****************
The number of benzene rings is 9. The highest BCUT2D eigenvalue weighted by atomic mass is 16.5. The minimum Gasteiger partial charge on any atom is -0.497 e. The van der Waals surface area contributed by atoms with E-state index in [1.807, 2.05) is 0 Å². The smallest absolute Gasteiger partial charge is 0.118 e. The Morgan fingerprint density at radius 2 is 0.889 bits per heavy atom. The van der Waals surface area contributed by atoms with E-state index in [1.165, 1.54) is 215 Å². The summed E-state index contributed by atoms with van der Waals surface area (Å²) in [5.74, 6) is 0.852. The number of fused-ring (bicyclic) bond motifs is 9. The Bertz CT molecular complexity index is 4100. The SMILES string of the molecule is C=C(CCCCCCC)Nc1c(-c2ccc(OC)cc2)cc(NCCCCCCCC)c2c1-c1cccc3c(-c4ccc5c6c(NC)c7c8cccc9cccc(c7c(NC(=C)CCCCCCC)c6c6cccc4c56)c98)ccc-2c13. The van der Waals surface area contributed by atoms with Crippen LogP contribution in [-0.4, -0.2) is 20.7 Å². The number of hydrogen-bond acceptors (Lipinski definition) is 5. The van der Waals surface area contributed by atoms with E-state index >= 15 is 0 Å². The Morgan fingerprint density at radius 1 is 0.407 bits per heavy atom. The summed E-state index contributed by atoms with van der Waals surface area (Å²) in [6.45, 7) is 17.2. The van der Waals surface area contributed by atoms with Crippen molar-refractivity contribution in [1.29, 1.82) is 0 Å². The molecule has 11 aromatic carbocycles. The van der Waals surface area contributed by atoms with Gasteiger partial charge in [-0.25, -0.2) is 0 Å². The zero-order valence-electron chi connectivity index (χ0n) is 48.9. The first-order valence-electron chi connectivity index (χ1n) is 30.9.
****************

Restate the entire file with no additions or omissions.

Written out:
The number of benzene rings is 9. The highest BCUT2D eigenvalue weighted by atomic mass is 16.5. The minimum Gasteiger partial charge on any atom is -0.497 e. The van der Waals surface area contributed by atoms with E-state index in [1.807, 2.05) is 0 Å². The smallest absolute Gasteiger partial charge is 0.118 e. The Morgan fingerprint density at radius 2 is 0.889 bits per heavy atom. The van der Waals surface area contributed by atoms with E-state index in [1.165, 1.54) is 215 Å². The summed E-state index contributed by atoms with van der Waals surface area (Å²) in [5.74, 6) is 0.852. The number of fused-ring (bicyclic) bond motifs is 9. The Bertz CT molecular complexity index is 4100. The SMILES string of the molecule is C=C(CCCCCCC)Nc1c(-c2ccc(OC)cc2)cc(NCCCCCCCC)c2c1-c1cccc3c(-c4ccc5c6c(NC)c7c8cccc9cccc(c7c(NC(=C)CCCCCCC)c6c6cccc4c56)c98)ccc-2c13. The van der Waals surface area contributed by atoms with Crippen LogP contribution in [-0.4, -0.2) is 20.7 Å². The number of hydrogen-bond acceptors (Lipinski definition) is 5. The van der Waals surface area contributed by atoms with E-state index >= 15 is 0 Å². The Morgan fingerprint density at radius 1 is 0.407 bits per heavy atom. The summed E-state index contributed by atoms with van der Waals surface area (Å²) in [6.45, 7) is 17.2. The van der Waals surface area contributed by atoms with Crippen molar-refractivity contribution in [1.29, 1.82) is 0 Å². The molecule has 11 aromatic carbocycles. The van der Waals surface area contributed by atoms with Gasteiger partial charge in [-0.25, -0.2) is 0 Å². The zero-order valence-electron chi connectivity index (χ0n) is 48.9. The first-order valence-electron chi connectivity index (χ1n) is 30.9.